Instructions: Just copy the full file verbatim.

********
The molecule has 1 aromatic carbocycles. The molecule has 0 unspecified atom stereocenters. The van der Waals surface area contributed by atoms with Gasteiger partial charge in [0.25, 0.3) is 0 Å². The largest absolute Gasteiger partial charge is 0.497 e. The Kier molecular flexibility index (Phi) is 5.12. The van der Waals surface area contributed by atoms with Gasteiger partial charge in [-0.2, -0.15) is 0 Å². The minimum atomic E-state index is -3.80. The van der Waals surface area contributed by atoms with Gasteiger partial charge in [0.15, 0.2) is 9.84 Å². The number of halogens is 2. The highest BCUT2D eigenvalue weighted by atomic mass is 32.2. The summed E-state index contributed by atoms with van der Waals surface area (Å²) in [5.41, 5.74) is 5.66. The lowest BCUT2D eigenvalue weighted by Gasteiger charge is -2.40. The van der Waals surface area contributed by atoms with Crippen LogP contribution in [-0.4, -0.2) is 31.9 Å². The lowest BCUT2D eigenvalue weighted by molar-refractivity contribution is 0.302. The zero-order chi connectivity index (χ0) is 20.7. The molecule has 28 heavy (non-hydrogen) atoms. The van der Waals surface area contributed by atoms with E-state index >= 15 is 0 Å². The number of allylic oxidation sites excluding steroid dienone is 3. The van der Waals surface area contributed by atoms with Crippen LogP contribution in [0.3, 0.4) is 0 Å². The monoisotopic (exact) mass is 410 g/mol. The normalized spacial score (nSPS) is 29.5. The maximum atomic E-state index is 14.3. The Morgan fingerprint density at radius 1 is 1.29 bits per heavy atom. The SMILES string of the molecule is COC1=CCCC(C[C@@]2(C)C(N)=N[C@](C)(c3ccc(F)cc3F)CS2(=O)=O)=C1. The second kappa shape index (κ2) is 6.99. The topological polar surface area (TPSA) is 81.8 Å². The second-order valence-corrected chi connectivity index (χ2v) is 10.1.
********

The molecule has 1 aromatic carbocycles. The molecule has 0 unspecified atom stereocenters. The van der Waals surface area contributed by atoms with Gasteiger partial charge in [0.25, 0.3) is 0 Å². The largest absolute Gasteiger partial charge is 0.497 e. The Kier molecular flexibility index (Phi) is 5.12. The van der Waals surface area contributed by atoms with Gasteiger partial charge in [-0.2, -0.15) is 0 Å². The minimum atomic E-state index is -3.80. The van der Waals surface area contributed by atoms with Gasteiger partial charge in [0.15, 0.2) is 9.84 Å². The number of halogens is 2. The highest BCUT2D eigenvalue weighted by atomic mass is 32.2. The summed E-state index contributed by atoms with van der Waals surface area (Å²) in [5.41, 5.74) is 5.66. The lowest BCUT2D eigenvalue weighted by Gasteiger charge is -2.40. The van der Waals surface area contributed by atoms with Crippen LogP contribution in [-0.4, -0.2) is 31.9 Å². The lowest BCUT2D eigenvalue weighted by molar-refractivity contribution is 0.302. The zero-order chi connectivity index (χ0) is 20.7. The molecule has 28 heavy (non-hydrogen) atoms. The van der Waals surface area contributed by atoms with E-state index >= 15 is 0 Å². The number of allylic oxidation sites excluding steroid dienone is 3. The van der Waals surface area contributed by atoms with Crippen LogP contribution in [0.3, 0.4) is 0 Å². The monoisotopic (exact) mass is 410 g/mol. The normalized spacial score (nSPS) is 29.5. The maximum atomic E-state index is 14.3. The Morgan fingerprint density at radius 1 is 1.29 bits per heavy atom. The SMILES string of the molecule is COC1=CCCC(C[C@@]2(C)C(N)=N[C@](C)(c3ccc(F)cc3F)CS2(=O)=O)=C1. The second kappa shape index (κ2) is 6.99. The topological polar surface area (TPSA) is 81.8 Å². The second-order valence-corrected chi connectivity index (χ2v) is 10.1.